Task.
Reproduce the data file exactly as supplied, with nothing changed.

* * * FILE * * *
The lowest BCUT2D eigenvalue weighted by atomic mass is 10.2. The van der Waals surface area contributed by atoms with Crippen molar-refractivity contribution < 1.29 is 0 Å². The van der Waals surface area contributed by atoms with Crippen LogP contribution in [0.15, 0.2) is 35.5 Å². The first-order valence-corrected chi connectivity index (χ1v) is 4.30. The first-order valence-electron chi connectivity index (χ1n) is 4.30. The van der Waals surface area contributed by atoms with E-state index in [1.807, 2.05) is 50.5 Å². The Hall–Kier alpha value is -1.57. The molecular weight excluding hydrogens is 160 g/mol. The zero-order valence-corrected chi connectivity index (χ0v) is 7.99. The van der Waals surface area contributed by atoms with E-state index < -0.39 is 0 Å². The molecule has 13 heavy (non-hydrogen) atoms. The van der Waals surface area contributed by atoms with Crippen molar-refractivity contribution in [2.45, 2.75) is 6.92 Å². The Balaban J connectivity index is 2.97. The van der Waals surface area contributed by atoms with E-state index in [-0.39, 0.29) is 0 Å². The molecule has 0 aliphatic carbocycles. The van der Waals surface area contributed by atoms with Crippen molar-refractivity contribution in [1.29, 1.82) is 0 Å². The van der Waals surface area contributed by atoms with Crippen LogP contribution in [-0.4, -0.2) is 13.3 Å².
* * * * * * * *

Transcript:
The lowest BCUT2D eigenvalue weighted by atomic mass is 10.2. The van der Waals surface area contributed by atoms with Crippen molar-refractivity contribution < 1.29 is 0 Å². The van der Waals surface area contributed by atoms with Crippen LogP contribution in [0.15, 0.2) is 35.5 Å². The first-order valence-corrected chi connectivity index (χ1v) is 4.30. The first-order valence-electron chi connectivity index (χ1n) is 4.30. The van der Waals surface area contributed by atoms with E-state index in [1.807, 2.05) is 50.5 Å². The Hall–Kier alpha value is -1.57. The molecular weight excluding hydrogens is 160 g/mol. The zero-order valence-corrected chi connectivity index (χ0v) is 7.99. The van der Waals surface area contributed by atoms with E-state index < -0.39 is 0 Å². The molecule has 13 heavy (non-hydrogen) atoms. The van der Waals surface area contributed by atoms with Crippen molar-refractivity contribution in [2.45, 2.75) is 6.92 Å². The Balaban J connectivity index is 2.97. The van der Waals surface area contributed by atoms with E-state index in [-0.39, 0.29) is 0 Å². The molecule has 0 aliphatic carbocycles. The van der Waals surface area contributed by atoms with Crippen molar-refractivity contribution in [1.29, 1.82) is 0 Å². The van der Waals surface area contributed by atoms with Crippen LogP contribution in [-0.4, -0.2) is 13.3 Å².